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House Speaker Nancy Pelosi, D-Calif., said the president’s comments to journalist Bob Woodward “is a tragedy beyond words.” (Sept. 10)
WASHINGTON — The House is set to return from a monthlong recess Monday, launching a congressional sprint on a number of must-pass bills to avert a government shutdown.
Both the House and Senate only have several weeks left in session before the November election. The small window, meshed with essential legislation, a global pandemic and a presidential election, has left Congress with a jam-packed schedule. The House also aims to tackle topics beyond the expected, like the federal legalization of marijuana.
Here’s what to expect this month once the House is back in the nation’s capital:
Optimism on Capitol Hill has faded fast. Americans weathering the deep-rooted impacts of the coronavirus pandemic appear increasingly unlikely to see any additional financial relief from Congress before the November election.
After passing a series of bills totaling more than $3 trillion to help blunt COVID-19, congressional leaders have so far been unable to find a bipartisan compromise on another batch of aid for unemployed Americans, schools and businesses. Top Democrats and White House negotiators spent weeks attempting to broker a deal, only leading to both sides largely digging in their heels and blaming one another for the prolonged impasse.
Last week, Senate Democrats blocked a Republican $300 billion COVID-19 stimulus bill. That further dampened prospects Congress will pass additional pandemic aid. After the chamber failed to move forward on the measure, a host of lawmakers voiced skepticism that any movement would be made on such a package until voters cast their ballots.
Senate stimulus plan: Senate Democrats block $300 billion coronavirus stimulus package, leaving little hope for relief before November
Senate Majority Leader Mitch McConnell told reporters on Friday in Kentucky that the outlook appeared grim.
“I wish I could tell you we were going to get another package, but it doesn’t look that good right now,” he said.
But lawmakers on both sides of the aisle have not closed the door to more aid passing, insisting that the failure would force both sides back to the negotiating table. Sen. Richard Shelby, R-Ala., who chairs the powerful Senate Appropriations Committee, said all hope was not lost yet, though “it looks that way.”
“You know, you never know around here. Sometimes things look bleak and they revive, and so forth,” he told reporters.
The impasse has not been helpful to those in tight November races and moderate Democrats in the House, many of whom have attempted to pushed/ a public pressure campaign to take up a smaller bill to quickly get financial relief to families and the unemployed.
A senior Democratic aide associated with the moderate wing of the party, granted anonymity to speak candidly, said the moderate Blue Dog Coalition reached out to House Democratic leadership and said it wanted a vote on a negotiated stimulus deal by the end of the session.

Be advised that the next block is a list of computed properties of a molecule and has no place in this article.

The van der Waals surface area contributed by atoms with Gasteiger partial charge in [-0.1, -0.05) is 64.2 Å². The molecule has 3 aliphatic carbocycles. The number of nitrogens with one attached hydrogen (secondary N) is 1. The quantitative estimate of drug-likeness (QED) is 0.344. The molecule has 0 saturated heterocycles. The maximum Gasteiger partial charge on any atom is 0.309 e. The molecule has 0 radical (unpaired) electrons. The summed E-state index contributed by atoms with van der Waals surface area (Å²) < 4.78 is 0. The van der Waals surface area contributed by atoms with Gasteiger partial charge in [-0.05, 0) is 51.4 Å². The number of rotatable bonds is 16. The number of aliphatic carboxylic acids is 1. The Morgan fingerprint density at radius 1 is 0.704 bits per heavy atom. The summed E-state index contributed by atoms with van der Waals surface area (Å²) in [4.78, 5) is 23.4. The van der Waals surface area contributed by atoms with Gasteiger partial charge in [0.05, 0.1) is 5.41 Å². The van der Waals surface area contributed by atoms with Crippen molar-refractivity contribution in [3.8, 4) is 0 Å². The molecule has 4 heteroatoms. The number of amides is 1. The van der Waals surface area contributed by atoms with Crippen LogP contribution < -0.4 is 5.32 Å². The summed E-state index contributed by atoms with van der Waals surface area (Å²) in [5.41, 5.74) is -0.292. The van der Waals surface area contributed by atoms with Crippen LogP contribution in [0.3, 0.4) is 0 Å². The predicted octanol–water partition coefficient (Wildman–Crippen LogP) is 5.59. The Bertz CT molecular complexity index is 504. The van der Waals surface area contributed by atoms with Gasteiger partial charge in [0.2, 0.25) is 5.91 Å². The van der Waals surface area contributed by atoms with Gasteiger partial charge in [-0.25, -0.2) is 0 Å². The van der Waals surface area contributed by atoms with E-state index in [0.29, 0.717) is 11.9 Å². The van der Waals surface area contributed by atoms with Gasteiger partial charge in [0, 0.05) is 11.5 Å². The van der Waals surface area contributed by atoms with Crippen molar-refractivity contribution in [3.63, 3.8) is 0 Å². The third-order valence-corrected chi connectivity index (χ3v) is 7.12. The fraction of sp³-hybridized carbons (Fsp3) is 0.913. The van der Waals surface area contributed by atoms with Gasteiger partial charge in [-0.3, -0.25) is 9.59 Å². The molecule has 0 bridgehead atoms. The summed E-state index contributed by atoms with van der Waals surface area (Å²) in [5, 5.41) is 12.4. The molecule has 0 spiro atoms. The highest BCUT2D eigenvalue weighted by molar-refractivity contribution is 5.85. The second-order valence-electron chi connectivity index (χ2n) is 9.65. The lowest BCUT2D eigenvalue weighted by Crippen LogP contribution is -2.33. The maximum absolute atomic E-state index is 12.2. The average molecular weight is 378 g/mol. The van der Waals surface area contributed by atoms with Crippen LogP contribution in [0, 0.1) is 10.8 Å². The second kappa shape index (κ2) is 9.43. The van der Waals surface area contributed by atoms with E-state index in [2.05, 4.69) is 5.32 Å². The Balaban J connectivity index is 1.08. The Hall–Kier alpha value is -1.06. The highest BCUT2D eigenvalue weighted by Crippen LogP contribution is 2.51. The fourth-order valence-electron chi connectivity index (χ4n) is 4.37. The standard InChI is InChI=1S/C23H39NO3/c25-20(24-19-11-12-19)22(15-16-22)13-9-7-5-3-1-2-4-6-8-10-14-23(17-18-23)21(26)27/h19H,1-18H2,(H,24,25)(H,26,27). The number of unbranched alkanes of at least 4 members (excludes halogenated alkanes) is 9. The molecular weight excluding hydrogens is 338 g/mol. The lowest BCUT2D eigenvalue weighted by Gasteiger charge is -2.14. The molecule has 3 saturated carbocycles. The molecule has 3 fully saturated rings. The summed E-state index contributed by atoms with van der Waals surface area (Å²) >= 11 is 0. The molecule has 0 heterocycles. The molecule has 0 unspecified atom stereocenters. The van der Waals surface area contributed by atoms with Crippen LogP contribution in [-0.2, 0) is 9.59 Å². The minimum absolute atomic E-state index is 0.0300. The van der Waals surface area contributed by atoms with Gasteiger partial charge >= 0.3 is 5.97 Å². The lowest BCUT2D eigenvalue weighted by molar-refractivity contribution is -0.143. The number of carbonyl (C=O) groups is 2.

Rep. John Yarmuth, D-Ky., the chair of the House Budget Committee and a member of the Congressional Progressive Caucus, told USA TODAY one way to help break the impasse and pressure Senate Republicans would be to pass individual parts of the stimulus, such as a boost to unemployment benefits or action on evictions.
Doing so would “force them to take action on what we do” and give them another option, Yarmuth said.
Congress may be able to compromise on a lower amount for aid to state and local governments. Democrats have made providing funds to struggling state and local governments a priority since spring, but Republicans have roundly opposed the idea.
Under the Heroes Act, the House Democratic plan passed in May, Yarmuth said the city government in Louisville, Kentucky, would have gotten aid “far in excess of what the crisis has cost in revenue,” he said. “We can help the state and local governments in a very important way at far less cost than we had in Heroes.” But amid the impasse, “I don’t think we’re losing the messaging battle on this, but I don’t think we’re winning it either,” he said, adding it could look bad for Democrats to leave at the end of the session with a stimulus plan unresolved.
“It’s not good government to leave without doing anything,” he said, noting Democrats would look much better if they did “something responsible, and reasonable.”
House Speaker Nancy Pelosi, however, is hopeful a deal is possible. She said in a Friday CNN interview she is “completely optimistic” about a compromise.
“I do think that we should have an agreement,” she said. “That’s what we all want.”
Speaker of the House Nancy Pelosi, D-Calif., speaks during a news conference at the Capitol in Washington, Thursday, Sept. 10, 2020. (AP Photo/Jacquelyn Martin) ORG XMIT: DCJM414 (Photo: Jacquelyn Martin, AP)